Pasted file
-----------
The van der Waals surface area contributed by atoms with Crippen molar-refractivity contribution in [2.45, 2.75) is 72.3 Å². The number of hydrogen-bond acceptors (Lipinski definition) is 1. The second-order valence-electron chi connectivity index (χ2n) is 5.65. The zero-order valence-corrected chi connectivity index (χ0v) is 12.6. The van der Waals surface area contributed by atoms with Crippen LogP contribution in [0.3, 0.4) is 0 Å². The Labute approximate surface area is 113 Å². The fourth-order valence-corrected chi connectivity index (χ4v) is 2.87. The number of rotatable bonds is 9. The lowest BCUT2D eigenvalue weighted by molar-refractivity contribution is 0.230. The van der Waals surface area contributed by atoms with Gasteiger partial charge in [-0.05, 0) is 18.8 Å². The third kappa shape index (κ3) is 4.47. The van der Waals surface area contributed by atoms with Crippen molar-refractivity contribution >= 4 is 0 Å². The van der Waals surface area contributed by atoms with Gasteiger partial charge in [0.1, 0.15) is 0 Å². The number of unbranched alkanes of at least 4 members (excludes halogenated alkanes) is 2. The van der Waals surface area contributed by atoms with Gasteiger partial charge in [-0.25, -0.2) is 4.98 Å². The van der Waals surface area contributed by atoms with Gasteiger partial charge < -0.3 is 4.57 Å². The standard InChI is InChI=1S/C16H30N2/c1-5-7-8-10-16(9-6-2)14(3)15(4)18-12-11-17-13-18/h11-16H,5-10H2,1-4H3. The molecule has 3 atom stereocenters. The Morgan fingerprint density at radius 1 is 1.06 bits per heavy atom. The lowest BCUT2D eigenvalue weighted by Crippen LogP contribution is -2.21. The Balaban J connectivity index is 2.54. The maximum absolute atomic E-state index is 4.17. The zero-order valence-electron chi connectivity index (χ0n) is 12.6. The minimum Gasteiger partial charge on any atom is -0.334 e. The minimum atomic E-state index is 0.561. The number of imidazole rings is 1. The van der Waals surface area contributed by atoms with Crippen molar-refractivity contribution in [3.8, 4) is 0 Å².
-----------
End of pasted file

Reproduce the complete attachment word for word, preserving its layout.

The van der Waals surface area contributed by atoms with Crippen molar-refractivity contribution in [2.45, 2.75) is 72.3 Å². The number of hydrogen-bond acceptors (Lipinski definition) is 1. The second-order valence-electron chi connectivity index (χ2n) is 5.65. The zero-order valence-corrected chi connectivity index (χ0v) is 12.6. The van der Waals surface area contributed by atoms with Crippen LogP contribution in [0.3, 0.4) is 0 Å². The Labute approximate surface area is 113 Å². The fourth-order valence-corrected chi connectivity index (χ4v) is 2.87. The number of rotatable bonds is 9. The lowest BCUT2D eigenvalue weighted by molar-refractivity contribution is 0.230. The van der Waals surface area contributed by atoms with Gasteiger partial charge in [-0.05, 0) is 18.8 Å². The third kappa shape index (κ3) is 4.47. The van der Waals surface area contributed by atoms with Crippen molar-refractivity contribution >= 4 is 0 Å². The van der Waals surface area contributed by atoms with Gasteiger partial charge in [0.1, 0.15) is 0 Å². The number of unbranched alkanes of at least 4 members (excludes halogenated alkanes) is 2. The van der Waals surface area contributed by atoms with Gasteiger partial charge in [-0.25, -0.2) is 4.98 Å². The van der Waals surface area contributed by atoms with Gasteiger partial charge < -0.3 is 4.57 Å². The standard InChI is InChI=1S/C16H30N2/c1-5-7-8-10-16(9-6-2)14(3)15(4)18-12-11-17-13-18/h11-16H,5-10H2,1-4H3. The molecule has 3 atom stereocenters. The Morgan fingerprint density at radius 1 is 1.06 bits per heavy atom. The lowest BCUT2D eigenvalue weighted by Crippen LogP contribution is -2.21. The Balaban J connectivity index is 2.54. The maximum absolute atomic E-state index is 4.17. The zero-order valence-electron chi connectivity index (χ0n) is 12.6. The minimum Gasteiger partial charge on any atom is -0.334 e. The minimum atomic E-state index is 0.561. The number of imidazole rings is 1. The van der Waals surface area contributed by atoms with Crippen molar-refractivity contribution in [3.8, 4) is 0 Å².